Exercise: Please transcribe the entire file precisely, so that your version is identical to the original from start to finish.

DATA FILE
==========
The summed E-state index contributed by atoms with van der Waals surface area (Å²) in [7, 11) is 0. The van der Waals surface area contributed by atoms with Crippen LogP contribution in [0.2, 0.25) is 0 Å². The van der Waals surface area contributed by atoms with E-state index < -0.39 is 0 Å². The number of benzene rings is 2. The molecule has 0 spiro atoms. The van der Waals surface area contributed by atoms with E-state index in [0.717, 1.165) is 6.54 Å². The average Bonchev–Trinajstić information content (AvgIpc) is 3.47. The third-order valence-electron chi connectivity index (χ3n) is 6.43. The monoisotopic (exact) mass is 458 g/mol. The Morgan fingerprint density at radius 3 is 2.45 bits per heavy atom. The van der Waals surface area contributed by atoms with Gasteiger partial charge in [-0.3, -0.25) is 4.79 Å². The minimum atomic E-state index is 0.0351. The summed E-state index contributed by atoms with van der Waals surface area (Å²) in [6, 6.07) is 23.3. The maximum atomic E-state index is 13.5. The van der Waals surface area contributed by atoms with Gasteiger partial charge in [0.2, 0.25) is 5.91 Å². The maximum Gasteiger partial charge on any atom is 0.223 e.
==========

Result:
The summed E-state index contributed by atoms with van der Waals surface area (Å²) in [7, 11) is 0. The van der Waals surface area contributed by atoms with Crippen LogP contribution in [0.2, 0.25) is 0 Å². The van der Waals surface area contributed by atoms with E-state index < -0.39 is 0 Å². The number of benzene rings is 2. The molecule has 0 spiro atoms. The van der Waals surface area contributed by atoms with E-state index in [0.717, 1.165) is 6.54 Å². The average Bonchev–Trinajstić information content (AvgIpc) is 3.47. The third-order valence-electron chi connectivity index (χ3n) is 6.43. The monoisotopic (exact) mass is 458 g/mol. The Morgan fingerprint density at radius 3 is 2.45 bits per heavy atom. The van der Waals surface area contributed by atoms with Gasteiger partial charge in [-0.3, -0.25) is 4.79 Å². The minimum atomic E-state index is 0.0351. The summed E-state index contributed by atoms with van der Waals surface area (Å²) in [6, 6.07) is 23.3. The maximum atomic E-state index is 13.5. The van der Waals surface area contributed by atoms with Gasteiger partial charge in [0.2, 0.25) is 5.91 Å². The maximum Gasteiger partial charge on any atom is 0.223 e.